We all know that exercise is good for us, and most are aware that it benefits not just our physical health but also our emotional wellbeing. So we try and prioritise it, but so often something else ‘more important’ comes up. Have you ever worried that you won’t meet a deadline so you dedicate your free time to your job, putting your physical health at the bottom of your list of priorities?  Such a scenario may ring true for some of us – and we know the importance of exercise for a healthy mind and body – yet we continue with the unhealthy cycle of forgoing physical activity to continue working. 

Given that we so easily put off exercising, perhaps we should be asking ourselves how important it really is. Today, more than ever before, we are sitting for long periods of time, usually in a hunched position working on our smartphones or computers. This curved shape we are forcing our spine to remain in for long periods is putting pressure on it, and if we continue to sit like this, it will lead to eventual wear and tear of not only our spinal discs, but also ligaments and muscles. 


Our bodies are not built for a sedentary lifestyle

Another unfortunate outcome from sitting like this is that it shrinks our chest cavity while we sit, giving our lungs less room to expand. Our bodies are simply not built for such a sedentary lifestyle. Quite the opposite in fact, our bodies crave activity and were built to move. 

Our blood depends on movement for circulation and our nerve cells benefit from movement. Today’s sedentary lifestyle is becoming a public health issue and is linked to many chronic health conditions. Adults should be getting at least 150 minutes of moderate-intensity physical activity each week. Medical News Today reported that “research suggests only 21% of adults are meeting the physical activity guidelines, while less than 5% perform 30 minutes of physical activity per day.” 

We may think the longer we work, the happier we will be, satisfied with our levels of productivity. However, we are actually putting ourselves at an increased risk of a number of serious health conditions including obesity, diabetes and heart disease. Physical inactivity can also lead to increased risk of anxiety or depression and may increase the risk of certain cancers.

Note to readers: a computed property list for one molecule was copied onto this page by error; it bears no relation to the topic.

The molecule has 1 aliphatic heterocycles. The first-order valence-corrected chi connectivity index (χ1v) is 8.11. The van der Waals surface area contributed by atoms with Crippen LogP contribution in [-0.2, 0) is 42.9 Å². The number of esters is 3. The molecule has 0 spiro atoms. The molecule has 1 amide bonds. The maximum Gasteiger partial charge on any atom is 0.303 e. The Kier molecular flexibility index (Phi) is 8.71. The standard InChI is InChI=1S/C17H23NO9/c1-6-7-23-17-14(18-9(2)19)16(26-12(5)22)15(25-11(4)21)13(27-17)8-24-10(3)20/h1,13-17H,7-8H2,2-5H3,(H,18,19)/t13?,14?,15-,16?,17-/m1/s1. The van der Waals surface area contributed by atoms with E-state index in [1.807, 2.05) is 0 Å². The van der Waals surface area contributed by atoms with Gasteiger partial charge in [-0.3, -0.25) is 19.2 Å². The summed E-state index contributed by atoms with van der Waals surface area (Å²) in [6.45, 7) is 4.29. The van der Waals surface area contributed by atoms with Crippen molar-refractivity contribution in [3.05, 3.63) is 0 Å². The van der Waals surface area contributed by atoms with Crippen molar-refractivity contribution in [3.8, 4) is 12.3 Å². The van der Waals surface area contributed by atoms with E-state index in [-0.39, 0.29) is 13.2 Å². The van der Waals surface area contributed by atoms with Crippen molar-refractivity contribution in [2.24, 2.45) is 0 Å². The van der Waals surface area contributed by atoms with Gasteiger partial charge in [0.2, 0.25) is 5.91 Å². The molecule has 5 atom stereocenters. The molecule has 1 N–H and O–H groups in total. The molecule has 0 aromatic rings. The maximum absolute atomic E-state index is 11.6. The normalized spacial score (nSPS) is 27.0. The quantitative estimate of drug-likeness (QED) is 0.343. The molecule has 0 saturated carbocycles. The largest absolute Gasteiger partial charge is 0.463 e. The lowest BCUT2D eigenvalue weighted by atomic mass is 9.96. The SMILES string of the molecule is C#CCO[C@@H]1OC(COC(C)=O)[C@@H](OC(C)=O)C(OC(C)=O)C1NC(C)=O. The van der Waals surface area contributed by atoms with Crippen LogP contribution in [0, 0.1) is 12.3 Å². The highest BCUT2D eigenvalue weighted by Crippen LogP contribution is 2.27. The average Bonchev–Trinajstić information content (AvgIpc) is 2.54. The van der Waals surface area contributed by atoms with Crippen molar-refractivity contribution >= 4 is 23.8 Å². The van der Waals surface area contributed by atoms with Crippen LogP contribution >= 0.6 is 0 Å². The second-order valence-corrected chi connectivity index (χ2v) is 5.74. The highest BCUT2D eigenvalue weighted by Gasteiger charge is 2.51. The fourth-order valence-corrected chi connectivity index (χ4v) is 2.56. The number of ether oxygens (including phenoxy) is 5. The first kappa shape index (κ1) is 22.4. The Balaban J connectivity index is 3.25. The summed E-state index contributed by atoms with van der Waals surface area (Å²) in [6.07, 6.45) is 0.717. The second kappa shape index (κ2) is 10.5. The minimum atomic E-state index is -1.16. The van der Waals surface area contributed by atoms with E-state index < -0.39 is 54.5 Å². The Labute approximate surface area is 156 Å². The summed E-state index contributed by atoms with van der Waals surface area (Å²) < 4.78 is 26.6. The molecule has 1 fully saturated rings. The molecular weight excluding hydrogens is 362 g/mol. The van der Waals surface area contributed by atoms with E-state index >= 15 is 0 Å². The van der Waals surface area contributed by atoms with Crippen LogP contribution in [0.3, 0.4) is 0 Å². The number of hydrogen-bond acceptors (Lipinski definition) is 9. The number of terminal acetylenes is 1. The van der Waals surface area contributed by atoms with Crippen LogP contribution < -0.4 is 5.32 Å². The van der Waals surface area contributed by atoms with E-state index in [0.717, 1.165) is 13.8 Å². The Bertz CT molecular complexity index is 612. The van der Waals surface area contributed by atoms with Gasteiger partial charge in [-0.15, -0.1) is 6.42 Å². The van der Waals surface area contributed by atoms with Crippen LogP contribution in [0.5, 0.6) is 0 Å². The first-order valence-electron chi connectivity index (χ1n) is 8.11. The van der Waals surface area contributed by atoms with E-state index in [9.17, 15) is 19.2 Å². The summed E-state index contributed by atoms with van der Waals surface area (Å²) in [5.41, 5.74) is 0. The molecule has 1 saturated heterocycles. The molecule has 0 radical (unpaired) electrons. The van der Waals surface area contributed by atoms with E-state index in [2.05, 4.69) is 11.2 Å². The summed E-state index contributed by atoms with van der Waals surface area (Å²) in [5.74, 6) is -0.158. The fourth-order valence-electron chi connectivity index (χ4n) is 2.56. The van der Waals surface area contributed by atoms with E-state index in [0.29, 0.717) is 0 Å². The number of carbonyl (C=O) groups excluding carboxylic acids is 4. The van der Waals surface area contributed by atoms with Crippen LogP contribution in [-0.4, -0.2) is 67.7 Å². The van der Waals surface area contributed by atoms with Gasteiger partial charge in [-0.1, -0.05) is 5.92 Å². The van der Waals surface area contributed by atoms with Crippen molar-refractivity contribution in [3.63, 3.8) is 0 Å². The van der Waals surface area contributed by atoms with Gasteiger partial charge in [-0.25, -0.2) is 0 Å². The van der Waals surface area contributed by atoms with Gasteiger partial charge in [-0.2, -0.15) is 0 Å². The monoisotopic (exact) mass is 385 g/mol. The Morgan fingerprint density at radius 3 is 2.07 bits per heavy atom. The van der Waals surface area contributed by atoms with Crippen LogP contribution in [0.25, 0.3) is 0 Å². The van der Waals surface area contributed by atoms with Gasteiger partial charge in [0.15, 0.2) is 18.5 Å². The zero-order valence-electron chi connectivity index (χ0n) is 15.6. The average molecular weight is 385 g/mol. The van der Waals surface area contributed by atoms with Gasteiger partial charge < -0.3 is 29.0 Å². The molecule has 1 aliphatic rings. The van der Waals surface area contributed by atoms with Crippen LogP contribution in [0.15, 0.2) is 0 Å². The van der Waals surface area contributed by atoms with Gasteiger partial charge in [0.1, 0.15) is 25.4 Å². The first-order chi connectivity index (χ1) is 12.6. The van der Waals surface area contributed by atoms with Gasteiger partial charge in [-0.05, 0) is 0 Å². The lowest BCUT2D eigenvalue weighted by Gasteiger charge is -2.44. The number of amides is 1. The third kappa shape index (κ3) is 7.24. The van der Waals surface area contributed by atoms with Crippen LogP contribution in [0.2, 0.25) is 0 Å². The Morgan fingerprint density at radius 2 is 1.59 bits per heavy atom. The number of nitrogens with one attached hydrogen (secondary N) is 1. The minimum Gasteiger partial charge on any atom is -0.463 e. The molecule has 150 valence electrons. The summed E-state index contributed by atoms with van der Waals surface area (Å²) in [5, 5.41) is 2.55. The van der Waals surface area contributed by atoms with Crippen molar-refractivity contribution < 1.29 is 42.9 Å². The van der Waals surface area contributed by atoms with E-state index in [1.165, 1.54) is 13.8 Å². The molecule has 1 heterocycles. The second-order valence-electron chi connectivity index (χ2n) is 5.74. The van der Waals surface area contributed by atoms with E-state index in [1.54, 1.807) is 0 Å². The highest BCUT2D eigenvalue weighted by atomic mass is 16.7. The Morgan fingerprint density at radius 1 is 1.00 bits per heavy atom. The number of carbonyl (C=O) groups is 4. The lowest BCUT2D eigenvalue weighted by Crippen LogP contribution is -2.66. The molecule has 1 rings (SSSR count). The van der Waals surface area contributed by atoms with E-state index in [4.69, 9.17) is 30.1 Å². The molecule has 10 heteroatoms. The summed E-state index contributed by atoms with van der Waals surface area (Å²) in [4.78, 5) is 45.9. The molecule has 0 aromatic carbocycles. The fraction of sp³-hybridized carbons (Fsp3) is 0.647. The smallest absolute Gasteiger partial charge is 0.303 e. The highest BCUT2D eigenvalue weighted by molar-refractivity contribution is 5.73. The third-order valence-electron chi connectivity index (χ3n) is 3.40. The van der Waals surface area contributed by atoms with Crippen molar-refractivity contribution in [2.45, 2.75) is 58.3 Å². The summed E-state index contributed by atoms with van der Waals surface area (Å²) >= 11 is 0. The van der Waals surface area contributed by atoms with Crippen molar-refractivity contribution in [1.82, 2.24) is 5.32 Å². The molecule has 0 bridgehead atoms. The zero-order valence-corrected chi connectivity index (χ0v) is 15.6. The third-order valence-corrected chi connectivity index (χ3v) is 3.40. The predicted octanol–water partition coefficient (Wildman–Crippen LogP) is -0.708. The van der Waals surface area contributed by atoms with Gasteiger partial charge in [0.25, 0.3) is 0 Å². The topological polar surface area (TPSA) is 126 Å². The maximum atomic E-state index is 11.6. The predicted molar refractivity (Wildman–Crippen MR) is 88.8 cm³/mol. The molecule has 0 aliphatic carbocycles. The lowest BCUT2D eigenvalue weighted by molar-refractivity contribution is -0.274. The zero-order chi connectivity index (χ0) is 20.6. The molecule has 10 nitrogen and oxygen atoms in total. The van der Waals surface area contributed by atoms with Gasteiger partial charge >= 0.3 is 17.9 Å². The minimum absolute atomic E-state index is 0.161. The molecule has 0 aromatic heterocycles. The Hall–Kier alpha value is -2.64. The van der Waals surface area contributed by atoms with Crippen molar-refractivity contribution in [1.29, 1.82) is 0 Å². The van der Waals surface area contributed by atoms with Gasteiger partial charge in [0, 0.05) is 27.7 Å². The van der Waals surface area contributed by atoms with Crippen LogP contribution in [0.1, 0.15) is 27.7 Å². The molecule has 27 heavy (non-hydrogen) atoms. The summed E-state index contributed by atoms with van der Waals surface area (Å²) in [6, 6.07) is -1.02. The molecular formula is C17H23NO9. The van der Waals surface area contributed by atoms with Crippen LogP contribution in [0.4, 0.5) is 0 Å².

How can your workplace benefit from active employees?

Are we really more productive when we sit for long periods? Let’s consider the benefits of physical activity on employees. Physically active employees tend to be more self-confident and energetic, thanks to the endorphins released during exercise. These endorphins will also lead to a positive attitude towards work, therefore creating a less stressed workforce. Their immune systems are generally stronger, meaning they can fight off sickness better. This is a huge benefit to businesses, which are today spending billions on sick days. It is clearly in their interests to have a fit and healthy workforce and encouraging physical activity in the workplace will help to combat absenteeism and presenteeism. 


What can you do to promote physical activity at work?

Large organisations have the fantastic option to build in-house gyms with shower facilities, making it easy to get 30 minutes of exercise into the day. Smaller businesses may not have the space or budget for an onsite gym, but they can offer gym memberships at discounted rates, while yoga classes for staff are becoming increasingly popular. And you can read our post on a Physical Activity allowance, here. It’s one of the initiatives we really enjoy implementing. 

Standing desks will help to straighten our spines and don’t forget those walking meetings. The movement not only counts towards your daily activity but the exertion will encourage creative thinking, helping to contribute ideas to the meeting that might not have come with all involved sitting around a desk, making the time more creative and productive. 

Encourage activity to be built into the daily commute with bike loans or weekly walking challenges. Fitness devices and smartphones log our daily steps, making it quick and easy to organise a fun office challenge, helping us achieve our recommended 10,000 daily steps.

Encourage lunch away from desks and regular screen breaks. While it’s fantastic to offer ways to get your employees moving, educating them on the dangers of a sedentary lifestyle (being careful not to worry them) may encourage more movement for the right reasons. 

Taking time to think of an effective wellbeing initiative will do wonders for the physical and emotional wellbeing of your workforce and this will have a positive effect on the wellbeing of the company. One tip we are keen to offer when promoting physical activity at work is to gently nudge employees and encourage them. Do not push or force anyone to take part in your new physical health initiatives as it could irritate some people – let schemes grow organically. 

And of course, if you’d like help or guidance with physical activity initiatives in your workplace – including talks and classes – get in touch!